Underline Studio Commemorates El Salvador's Civil War

July 14, 2017



Toronto’s Underline Studio is following up its award-winning “Martyrs–El Salvador Newspaper” project that commemorated those martyred during El Salvador’s Civil War (1979-1992) with a second edition called “Everyone, El Salvador,” and they need the design community’s help to finish it.


The new newspaper chronicles the country’s worst civil-war massacres and has already been designed. Underline is funding the printing of the project through Kickstarter until August 9. After printing costs are subtracted, around one-third of the proceeds from the campaign goal, as well as anything over and above, will benefit Pro-Búsqueda, a Salvadoran human rights association committed to searching for disappeared children from the war and, when possible, reuniting them with their families.


Underline Studio worked directly with Pro-Búsqueda on the newspaper project to collect information and stories. Like the “Martyrs” paper before it, “Everyone, El Salvador” will feature four double-sided posters in addition to covers and introduction.


“We realized we didn’t do enough with [Martyrs],” Peña says. “That first one felt a little self-indulgent up to a point, and we realized this project needed to raise awareness and support an organization doing good work. There is so much to talk about.”



The cause is close to Peña’s heart, since he grew up in El Salvador during the Civil War and witnessed many family friends lose their loved ones during that time. The United Nations estimates that more than 75,000 people were murdered during the 13 years of the war, with an additional 10,000—many of them children—that were “disappeared” by being kidnapped and either murdered or adopted to families outside the country.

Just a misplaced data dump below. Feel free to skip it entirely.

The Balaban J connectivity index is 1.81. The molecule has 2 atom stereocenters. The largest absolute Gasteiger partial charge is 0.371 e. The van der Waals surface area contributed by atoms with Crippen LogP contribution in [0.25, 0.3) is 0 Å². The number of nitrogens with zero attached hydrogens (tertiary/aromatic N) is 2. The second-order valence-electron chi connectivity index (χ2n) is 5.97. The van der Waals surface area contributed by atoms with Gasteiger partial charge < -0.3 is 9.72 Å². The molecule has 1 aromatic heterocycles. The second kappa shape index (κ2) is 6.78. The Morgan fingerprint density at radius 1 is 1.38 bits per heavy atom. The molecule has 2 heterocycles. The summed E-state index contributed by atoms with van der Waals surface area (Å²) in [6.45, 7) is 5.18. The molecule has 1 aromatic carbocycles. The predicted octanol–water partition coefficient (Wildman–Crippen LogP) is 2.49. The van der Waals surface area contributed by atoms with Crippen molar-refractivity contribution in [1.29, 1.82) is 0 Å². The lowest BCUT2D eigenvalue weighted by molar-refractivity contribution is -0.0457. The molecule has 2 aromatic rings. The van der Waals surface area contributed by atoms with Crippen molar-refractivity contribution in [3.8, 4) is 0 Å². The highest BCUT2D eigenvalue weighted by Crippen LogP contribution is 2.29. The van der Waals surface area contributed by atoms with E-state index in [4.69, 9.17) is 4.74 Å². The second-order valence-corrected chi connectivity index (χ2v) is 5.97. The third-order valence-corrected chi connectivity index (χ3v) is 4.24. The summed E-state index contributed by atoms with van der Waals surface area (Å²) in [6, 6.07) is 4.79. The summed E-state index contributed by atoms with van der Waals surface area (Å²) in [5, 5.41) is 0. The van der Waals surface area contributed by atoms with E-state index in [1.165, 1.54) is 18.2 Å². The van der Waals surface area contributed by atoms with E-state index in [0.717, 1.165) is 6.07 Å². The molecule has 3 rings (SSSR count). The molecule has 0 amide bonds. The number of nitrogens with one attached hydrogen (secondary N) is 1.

“Everyone, El Salvador” commemorates three massacres in particular: La Matanza, El Sumpul and El Mozote, across three pull-out posters featuring photography supplied by Toronto’s Paul Weeks. On the reverse side of each poster are poems and drawings by contributors such as the late Salvadoran poet Roque Dalton and Salvadoran artist Augusto Crespín. A fourth poster commemorates the 10,000 disappeared.





“We wanted the typography to have no personality, to be quiet and simple, and to tell the story with the images instead,” Peña says. “We wanted to have the images represent, in the most beautiful way we could imagine, something very tragic. Creating something beautiful was a way to attract attention to these issues.”


As of writing, the project has reached 30 per cent of its $15,000 goal. Available rewards for backers include copies of “Everyone, El Salvador” and “Martyrs,” as well as limited-edition posters and, for one small company, the opportunity to have their logo designed by Underline. Click here to help.



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